After the leaves have settled down from snow pressure we place a lite sifting of course ground or single ground bark mulch to pretty up the place and hold those leaves in place.
Mother Nature drops hers to earth where they fall. She may blow them around a bit and make some spots deeper than others, pee off a few neighbors but she never rakes them or removes them except by rot where in they drop into and nuture the soil.
You know, funny you mentioned that..because I was just thinking about that yesterday..wondering how a layer of bark mulch on top of the leaves would work. I usually don't experience any problems until the weather starts warming up, and that's when I take off the leaves.
Susan, yes..your right it does matter on the leaves... the leaves not so good is from the water oak tree and the darn million marble rolling nuts it throws out.. ultimately it become good mulch, but the break down process seems to leave a bit to be desired.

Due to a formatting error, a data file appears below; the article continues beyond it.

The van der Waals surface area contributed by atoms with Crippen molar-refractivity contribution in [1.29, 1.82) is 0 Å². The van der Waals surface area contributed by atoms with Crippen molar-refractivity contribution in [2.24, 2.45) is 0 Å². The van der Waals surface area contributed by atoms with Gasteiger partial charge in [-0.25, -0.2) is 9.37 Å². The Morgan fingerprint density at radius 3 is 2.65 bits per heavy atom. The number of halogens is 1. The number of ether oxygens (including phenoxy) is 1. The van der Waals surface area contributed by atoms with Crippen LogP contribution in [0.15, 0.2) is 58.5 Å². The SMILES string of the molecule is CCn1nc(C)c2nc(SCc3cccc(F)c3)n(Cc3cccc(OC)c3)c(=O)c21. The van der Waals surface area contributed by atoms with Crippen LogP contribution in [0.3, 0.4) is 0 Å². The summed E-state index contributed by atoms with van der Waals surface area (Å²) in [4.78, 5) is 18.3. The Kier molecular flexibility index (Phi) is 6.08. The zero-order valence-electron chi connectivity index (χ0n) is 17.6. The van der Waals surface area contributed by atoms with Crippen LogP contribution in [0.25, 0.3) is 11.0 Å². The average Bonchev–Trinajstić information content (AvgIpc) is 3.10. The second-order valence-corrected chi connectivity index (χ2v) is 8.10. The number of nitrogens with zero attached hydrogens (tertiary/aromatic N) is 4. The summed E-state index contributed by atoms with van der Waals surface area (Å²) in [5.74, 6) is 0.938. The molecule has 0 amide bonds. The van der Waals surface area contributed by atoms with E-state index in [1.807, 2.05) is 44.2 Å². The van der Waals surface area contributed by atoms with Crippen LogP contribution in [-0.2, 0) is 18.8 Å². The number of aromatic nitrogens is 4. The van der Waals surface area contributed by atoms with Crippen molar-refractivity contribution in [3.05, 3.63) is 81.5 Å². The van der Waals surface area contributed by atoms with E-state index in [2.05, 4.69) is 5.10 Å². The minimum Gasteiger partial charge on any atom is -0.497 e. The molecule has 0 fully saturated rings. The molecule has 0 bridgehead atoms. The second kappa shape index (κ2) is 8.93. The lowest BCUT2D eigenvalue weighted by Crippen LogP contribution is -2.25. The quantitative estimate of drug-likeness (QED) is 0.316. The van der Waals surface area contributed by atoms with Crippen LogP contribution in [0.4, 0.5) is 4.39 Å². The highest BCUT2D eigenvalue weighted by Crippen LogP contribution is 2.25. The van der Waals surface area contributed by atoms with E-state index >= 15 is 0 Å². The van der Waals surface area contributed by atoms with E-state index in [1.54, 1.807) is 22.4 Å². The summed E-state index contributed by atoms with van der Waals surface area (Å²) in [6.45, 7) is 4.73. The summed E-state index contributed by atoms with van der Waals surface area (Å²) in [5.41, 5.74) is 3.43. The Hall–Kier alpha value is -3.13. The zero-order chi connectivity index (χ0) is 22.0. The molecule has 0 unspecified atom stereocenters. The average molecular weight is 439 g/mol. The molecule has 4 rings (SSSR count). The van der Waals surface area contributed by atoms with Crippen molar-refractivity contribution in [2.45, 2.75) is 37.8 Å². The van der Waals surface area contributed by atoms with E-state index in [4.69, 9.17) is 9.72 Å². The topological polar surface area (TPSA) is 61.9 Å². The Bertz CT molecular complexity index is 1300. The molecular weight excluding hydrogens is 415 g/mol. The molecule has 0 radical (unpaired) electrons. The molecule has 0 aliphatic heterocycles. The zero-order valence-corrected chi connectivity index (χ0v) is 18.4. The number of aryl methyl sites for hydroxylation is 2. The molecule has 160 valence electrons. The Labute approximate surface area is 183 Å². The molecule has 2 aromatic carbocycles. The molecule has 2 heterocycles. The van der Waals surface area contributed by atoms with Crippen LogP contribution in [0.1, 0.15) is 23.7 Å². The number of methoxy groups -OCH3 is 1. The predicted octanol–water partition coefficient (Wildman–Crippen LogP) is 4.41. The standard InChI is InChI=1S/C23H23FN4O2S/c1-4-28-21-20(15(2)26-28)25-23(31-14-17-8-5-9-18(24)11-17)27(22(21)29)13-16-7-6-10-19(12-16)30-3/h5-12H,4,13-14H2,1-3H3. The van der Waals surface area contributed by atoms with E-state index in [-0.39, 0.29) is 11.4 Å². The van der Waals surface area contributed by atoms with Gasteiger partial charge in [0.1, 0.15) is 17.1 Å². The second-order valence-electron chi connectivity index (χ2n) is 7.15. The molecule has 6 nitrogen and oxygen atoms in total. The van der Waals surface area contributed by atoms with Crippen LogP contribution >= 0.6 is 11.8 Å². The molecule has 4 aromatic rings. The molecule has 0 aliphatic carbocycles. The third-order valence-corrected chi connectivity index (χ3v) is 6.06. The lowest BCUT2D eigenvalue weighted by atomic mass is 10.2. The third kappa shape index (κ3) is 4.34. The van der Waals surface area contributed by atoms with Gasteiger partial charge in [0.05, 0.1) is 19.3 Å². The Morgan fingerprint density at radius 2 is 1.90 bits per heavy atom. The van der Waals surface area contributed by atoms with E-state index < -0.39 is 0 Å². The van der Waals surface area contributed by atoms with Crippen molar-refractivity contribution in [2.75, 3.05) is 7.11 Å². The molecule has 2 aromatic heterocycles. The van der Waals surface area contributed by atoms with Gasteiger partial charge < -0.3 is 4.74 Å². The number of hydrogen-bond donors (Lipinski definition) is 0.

The other leaves that the garden loves, is yet from another oak tree- the big oak trees. That gets the aft part of the garden and seems to present little issues. Keep in mind that my garden is of a jungle variety and there is alot of close quarters, so ventilation might be a contributing factor.
Mixed leaves when composted or rotted in place to feed where they fell or collected have roughly the same nutrient value as fresh cow manure. Part of the reason is that the plant material leaf or blades of grass have not been run through the animal. When it goes trough the animal quite a bit of the value is extracted to grow the animal.
Now, about the Double Digging--I wonder how many gardeners use that method? It would be worth a new thread just to hear different opinions...I do know it's loads of work and I used to do it eons ago...but I can't remember what the results were--I know we didn't get any 710 pound pumpkins!